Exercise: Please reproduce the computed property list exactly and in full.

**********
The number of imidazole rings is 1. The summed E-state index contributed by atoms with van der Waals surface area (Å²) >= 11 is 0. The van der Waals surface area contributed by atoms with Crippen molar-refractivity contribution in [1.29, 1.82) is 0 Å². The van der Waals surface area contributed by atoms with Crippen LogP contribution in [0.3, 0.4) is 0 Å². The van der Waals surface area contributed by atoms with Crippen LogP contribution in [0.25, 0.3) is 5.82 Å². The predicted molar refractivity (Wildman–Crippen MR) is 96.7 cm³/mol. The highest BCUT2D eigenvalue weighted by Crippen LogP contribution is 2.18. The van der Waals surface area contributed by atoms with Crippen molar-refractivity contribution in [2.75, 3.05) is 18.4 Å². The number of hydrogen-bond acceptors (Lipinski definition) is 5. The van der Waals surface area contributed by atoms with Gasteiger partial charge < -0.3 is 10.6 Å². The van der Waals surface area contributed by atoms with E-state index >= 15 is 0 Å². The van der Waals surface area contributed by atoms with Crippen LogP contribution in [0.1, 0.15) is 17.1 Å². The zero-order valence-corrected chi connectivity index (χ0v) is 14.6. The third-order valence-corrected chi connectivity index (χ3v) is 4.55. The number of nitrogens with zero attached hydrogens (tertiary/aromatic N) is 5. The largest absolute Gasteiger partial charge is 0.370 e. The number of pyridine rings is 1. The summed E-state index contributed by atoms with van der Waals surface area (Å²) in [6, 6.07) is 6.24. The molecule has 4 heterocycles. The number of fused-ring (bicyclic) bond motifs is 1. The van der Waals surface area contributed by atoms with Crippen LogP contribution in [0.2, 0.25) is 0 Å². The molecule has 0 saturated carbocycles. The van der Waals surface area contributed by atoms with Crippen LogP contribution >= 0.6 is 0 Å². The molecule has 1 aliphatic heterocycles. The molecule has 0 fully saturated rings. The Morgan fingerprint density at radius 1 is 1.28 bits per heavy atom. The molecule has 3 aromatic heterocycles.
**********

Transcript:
The number of imidazole rings is 1. The summed E-state index contributed by atoms with van der Waals surface area (Å²) >= 11 is 0. The van der Waals surface area contributed by atoms with Crippen molar-refractivity contribution in [1.29, 1.82) is 0 Å². The van der Waals surface area contributed by atoms with Crippen LogP contribution in [0.3, 0.4) is 0 Å². The van der Waals surface area contributed by atoms with Crippen LogP contribution in [0.25, 0.3) is 5.82 Å². The predicted molar refractivity (Wildman–Crippen MR) is 96.7 cm³/mol. The highest BCUT2D eigenvalue weighted by Crippen LogP contribution is 2.18. The van der Waals surface area contributed by atoms with Crippen molar-refractivity contribution in [2.75, 3.05) is 18.4 Å². The number of hydrogen-bond acceptors (Lipinski definition) is 5. The van der Waals surface area contributed by atoms with Gasteiger partial charge < -0.3 is 10.6 Å². The van der Waals surface area contributed by atoms with E-state index >= 15 is 0 Å². The van der Waals surface area contributed by atoms with Crippen LogP contribution in [0.1, 0.15) is 17.1 Å². The zero-order valence-corrected chi connectivity index (χ0v) is 14.6. The third-order valence-corrected chi connectivity index (χ3v) is 4.55. The number of nitrogens with zero attached hydrogens (tertiary/aromatic N) is 5. The largest absolute Gasteiger partial charge is 0.370 e. The number of pyridine rings is 1. The summed E-state index contributed by atoms with van der Waals surface area (Å²) in [6, 6.07) is 6.24. The molecule has 4 heterocycles. The number of fused-ring (bicyclic) bond motifs is 1. The van der Waals surface area contributed by atoms with Crippen LogP contribution in [0.2, 0.25) is 0 Å². The molecule has 0 saturated carbocycles. The van der Waals surface area contributed by atoms with Crippen LogP contribution >= 0.6 is 0 Å². The molecule has 1 aliphatic heterocycles. The molecule has 0 fully saturated rings. The Morgan fingerprint density at radius 1 is 1.28 bits per heavy atom. The molecule has 3 aromatic heterocycles.